UK - ITV has agreed a funding plan with trustees concerning the deficit on its defined benefit (DB) scheme. Elsewhere, Scottish commuter airline Loganair has appointed Xafinity for DB pension services.

* A completed partnership arrangement with trustees in relation to its SDN subsidiary has allowed ITV to cut its pensions deficit by £124m (€138m).

The UK commercial television station announced plans in October 2009 to open discussions with trustees to use the assets of SDN Limited - a UK digital terrestrial television (DTT) multiplex operator - to help plug the deficit in the ITV Pension Scheme. (See earlier IPE article: ITV plans to use subsidiary as contingent asset)

This was valued at £436m at the end of 2009 on an IAS19 accounting basis, while the funding deficit at the end of the year was estimated at £550m.

Under the partnership agreement, ITV will make a payment to the scheme of around £150m in 2022 if the scheme is still in deficit. This is in addition to an annual payment of £8.4m for 12 years from 2011.

The scheme will also have a 'partnership' interest in SDN, which will provide the collateral for the payments. Figures supplied by ITV showed SDN revenues in 2009 were £44m, up from £33m the previous year. However, all of the subsidiary's revenues, profits and cashflow will be consolidated into ITV's accounts and the broadcaster will maintain everyday control of the company.

ITV claimed this deal will reduce the funding or actuarial deficit by £124m after taking into consideration the present value of the annual payments and the £150m one-off contribution. This would bring the actuarial deficit down to an estimated £426m. Its IAS19 deficit will be unaffected.

In the meantime, ITV has also outlined the deficit funding plan to the scheme from 2011 to 2014, starting with £35m a year in 2011. The company said this contribution would rise by £5m in 2012 unless ITV implements changes which reduce the deficit by at least £10m. If ITV reports earnings before interest, tax and amortisation (EBITA) before exceptional items of more than £300m, the DB scheme will also receive a further increase in the contribution rate of 10% of EBITA above the £300m level.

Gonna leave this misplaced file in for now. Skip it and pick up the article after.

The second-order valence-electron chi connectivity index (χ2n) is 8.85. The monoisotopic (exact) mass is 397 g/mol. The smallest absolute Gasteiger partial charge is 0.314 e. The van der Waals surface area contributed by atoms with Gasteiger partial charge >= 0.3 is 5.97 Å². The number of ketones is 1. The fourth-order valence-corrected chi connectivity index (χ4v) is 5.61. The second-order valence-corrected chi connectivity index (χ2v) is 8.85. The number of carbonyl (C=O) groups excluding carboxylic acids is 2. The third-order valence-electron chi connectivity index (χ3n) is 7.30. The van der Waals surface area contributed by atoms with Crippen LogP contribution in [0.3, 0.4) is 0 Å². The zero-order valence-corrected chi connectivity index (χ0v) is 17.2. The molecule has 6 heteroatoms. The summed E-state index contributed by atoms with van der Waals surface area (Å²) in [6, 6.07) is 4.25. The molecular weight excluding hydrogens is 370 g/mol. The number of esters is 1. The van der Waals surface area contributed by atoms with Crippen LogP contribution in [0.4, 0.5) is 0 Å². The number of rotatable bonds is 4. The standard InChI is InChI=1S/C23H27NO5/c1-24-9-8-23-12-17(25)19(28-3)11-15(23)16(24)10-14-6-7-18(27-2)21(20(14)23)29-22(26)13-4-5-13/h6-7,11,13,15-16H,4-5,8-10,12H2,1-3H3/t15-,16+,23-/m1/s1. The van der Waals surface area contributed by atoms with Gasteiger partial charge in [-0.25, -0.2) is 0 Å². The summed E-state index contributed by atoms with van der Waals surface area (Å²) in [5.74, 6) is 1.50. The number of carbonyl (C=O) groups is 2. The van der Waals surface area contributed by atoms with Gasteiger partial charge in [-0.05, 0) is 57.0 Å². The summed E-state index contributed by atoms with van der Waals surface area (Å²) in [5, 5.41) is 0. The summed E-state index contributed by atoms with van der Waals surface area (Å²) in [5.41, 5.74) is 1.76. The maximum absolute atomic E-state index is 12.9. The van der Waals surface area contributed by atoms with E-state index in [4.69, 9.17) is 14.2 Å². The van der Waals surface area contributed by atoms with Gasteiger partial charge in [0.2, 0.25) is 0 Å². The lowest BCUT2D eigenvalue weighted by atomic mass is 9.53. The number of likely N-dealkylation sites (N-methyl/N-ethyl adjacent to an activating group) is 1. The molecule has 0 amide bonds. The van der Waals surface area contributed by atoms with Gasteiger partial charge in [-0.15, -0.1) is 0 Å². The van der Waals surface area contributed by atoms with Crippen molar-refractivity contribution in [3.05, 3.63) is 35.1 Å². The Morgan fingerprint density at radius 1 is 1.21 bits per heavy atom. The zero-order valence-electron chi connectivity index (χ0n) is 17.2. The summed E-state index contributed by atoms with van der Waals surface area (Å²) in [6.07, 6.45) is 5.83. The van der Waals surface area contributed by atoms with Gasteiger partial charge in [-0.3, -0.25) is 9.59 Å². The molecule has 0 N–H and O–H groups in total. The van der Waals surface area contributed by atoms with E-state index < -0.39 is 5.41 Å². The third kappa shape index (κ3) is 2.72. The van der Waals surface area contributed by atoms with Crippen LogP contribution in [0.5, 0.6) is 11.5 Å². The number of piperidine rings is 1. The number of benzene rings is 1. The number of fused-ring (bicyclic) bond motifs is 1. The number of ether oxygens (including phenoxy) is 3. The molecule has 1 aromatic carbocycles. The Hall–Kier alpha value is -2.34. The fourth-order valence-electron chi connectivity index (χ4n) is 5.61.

These contribution terms replace the previous plans for ITV to pay £30m a year up to 2013 ahead of the next valuation in 2011, and it is expected there will be no further changes to the payment scheduled until 2015.

Graham Parrott, chairman of the trustees, said: "This agreement provides increased security and improved funding to the scheme, whilst recognising that members' best protection lies in the enduring strength of the ITV covenant going forward."

Feargus Mitchell, pensions partner at Deloitte, which advised ITV on the deal, said the use of the partnership deal allowed ITV to improve the funding of the scheme in an "efficient and cost-effective way". He said it has also "facilitated a wider agreement with the trustee that ensures certainty and stability around the funding of the scheme for the next four years".

Deloitte noted the ITV deal follows a similar move by John Lewis Partnership, which has used department stores to back a £95m contribution to its DB scheme. The consulting firm revealed it is currently advising more than 10 companies on similar solutions to fund more than £2bn of UK corporate pension deficits.

"This represents a significant step forward in the funding of pension schemes and enables corporates to unlock the value in their assets for the benefit of both their pension schemes and their wider corporate stakeholders," said Mitchell.

Elsewhere, Loganair, a commuter airline based in Glasgow, has appointed Xafinity Consulting and Xafinity Paymaster to provide a range of pension services for its closed DB scheme.

The company previously employed Aon for the provision of pension administration, actuarial, investment and consultancy services. However, Loganair said it had awarded the open-ended contract to Xafinity on the basis of its ability to provide "an efficient and joined-up service as our closed scheme matures".

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